Exactly 12 weeks from today, hundreds of excited athletes will hear the familiar sounds of race day – the buzz of the starting corals, the boom of the canon, and the encouraging cowbells – at the 2017 Fort4Fitness event. This year, we’re following four Parkview team members on their training journeys (meet them here). We’ll troubleshoot their performance, injuries and nutrition, as well as any other setbacks and successes they encounter, with the help of the Parkview Sports Medicine team. We invite you to follow along and join in the conversation.
And so, it begins.
Today is all about picking a plan. Mackenzie Clark, MS, LAT, ATC, Parkview Sports Medicine, offers these beginner guides to training for the three distances our team members are taking on: the 4 mile, 10k and half marathon. Pick your distance, print the plan and start sharing your road to race day with us!*
Download the 4 Mile Training Plan
Download the 10k Training Plan
Download the Half Marathon Training Plan
Mackenzie’s Guide to Training
- Rest/Cross-Training Days. If you are feeling sore, take this day to stretch, use a foam roller, and/or ice those sore spots. If you are feeling great, give cross-training a try. Biking, hiking, swimming, the elliptical machine, or taking a fun class at the YMCA are all examples of cross-training. Cross-training keeps you conditioned for those long runs and also decreases your risk of injury. Cross-train for approximately 30-60 minutes.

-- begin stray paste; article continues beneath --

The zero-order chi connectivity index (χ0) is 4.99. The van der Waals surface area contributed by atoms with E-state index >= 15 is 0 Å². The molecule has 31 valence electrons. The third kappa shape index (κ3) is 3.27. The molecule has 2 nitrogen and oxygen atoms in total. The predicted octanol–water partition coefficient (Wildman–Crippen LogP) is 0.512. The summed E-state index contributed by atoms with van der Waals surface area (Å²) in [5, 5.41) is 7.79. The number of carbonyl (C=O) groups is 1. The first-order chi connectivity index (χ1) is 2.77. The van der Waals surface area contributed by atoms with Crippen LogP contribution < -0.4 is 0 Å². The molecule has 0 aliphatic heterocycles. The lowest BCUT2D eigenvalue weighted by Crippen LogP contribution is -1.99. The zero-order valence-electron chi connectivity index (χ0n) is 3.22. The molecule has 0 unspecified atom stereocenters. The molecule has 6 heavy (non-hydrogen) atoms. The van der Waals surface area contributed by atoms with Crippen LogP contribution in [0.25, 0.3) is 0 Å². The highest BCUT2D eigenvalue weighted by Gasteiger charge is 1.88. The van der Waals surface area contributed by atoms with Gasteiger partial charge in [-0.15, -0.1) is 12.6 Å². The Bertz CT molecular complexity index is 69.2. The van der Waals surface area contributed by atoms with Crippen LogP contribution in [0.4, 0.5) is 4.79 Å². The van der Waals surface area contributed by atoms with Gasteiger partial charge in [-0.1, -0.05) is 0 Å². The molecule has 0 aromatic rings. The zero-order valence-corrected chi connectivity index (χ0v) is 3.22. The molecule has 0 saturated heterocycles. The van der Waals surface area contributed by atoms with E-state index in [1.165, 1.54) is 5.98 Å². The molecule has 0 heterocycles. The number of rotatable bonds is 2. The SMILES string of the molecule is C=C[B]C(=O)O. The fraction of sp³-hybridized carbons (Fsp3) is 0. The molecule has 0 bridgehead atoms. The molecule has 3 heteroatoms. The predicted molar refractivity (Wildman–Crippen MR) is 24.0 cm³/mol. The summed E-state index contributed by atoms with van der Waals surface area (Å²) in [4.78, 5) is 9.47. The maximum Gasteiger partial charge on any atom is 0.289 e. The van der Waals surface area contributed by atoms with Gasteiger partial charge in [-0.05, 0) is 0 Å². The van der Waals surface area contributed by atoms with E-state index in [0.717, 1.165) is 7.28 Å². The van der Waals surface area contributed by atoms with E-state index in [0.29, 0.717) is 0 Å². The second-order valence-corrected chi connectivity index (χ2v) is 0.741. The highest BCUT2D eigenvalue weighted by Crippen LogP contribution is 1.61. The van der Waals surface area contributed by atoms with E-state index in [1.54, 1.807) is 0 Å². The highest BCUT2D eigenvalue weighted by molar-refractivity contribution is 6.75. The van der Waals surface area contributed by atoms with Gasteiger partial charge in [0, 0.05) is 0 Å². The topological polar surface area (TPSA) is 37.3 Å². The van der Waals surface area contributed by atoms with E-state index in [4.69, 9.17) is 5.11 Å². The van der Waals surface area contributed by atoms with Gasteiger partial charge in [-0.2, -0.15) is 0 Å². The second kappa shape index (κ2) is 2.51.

- Rest Days. Take this day to rest your body. Try stretching, using a foam roller, or taking a yoga class. It’s important to rest in order to rejuvenate your mind, body, and spirit.
- Strength Training Days. Strength training is important for runners. The stronger your body, the easier those hills and distance runs will be. Strength train for approximately 30-60 minutes. And don’t just concentrate on strengthening your legs. Incorporate core exercises and upper body exercises into your workout, too.
- Warm-up and Cool Down. Always remember your warm-up and cool down with every workout. Start with some dynamic and static stretching exercises. After your workout, don’t forget your cool down. Try walking after a run for 15 minutes then get some static stretches in.
- Hydrate. Make sure to hydrate before, after, and during your runs and workouts.
Are you training with us?
Share your setbacks and your successes at any time in the comments section or by tweeting at @parkviewhealth with #runthefort.
*Always consult your physician before starting any exercise program.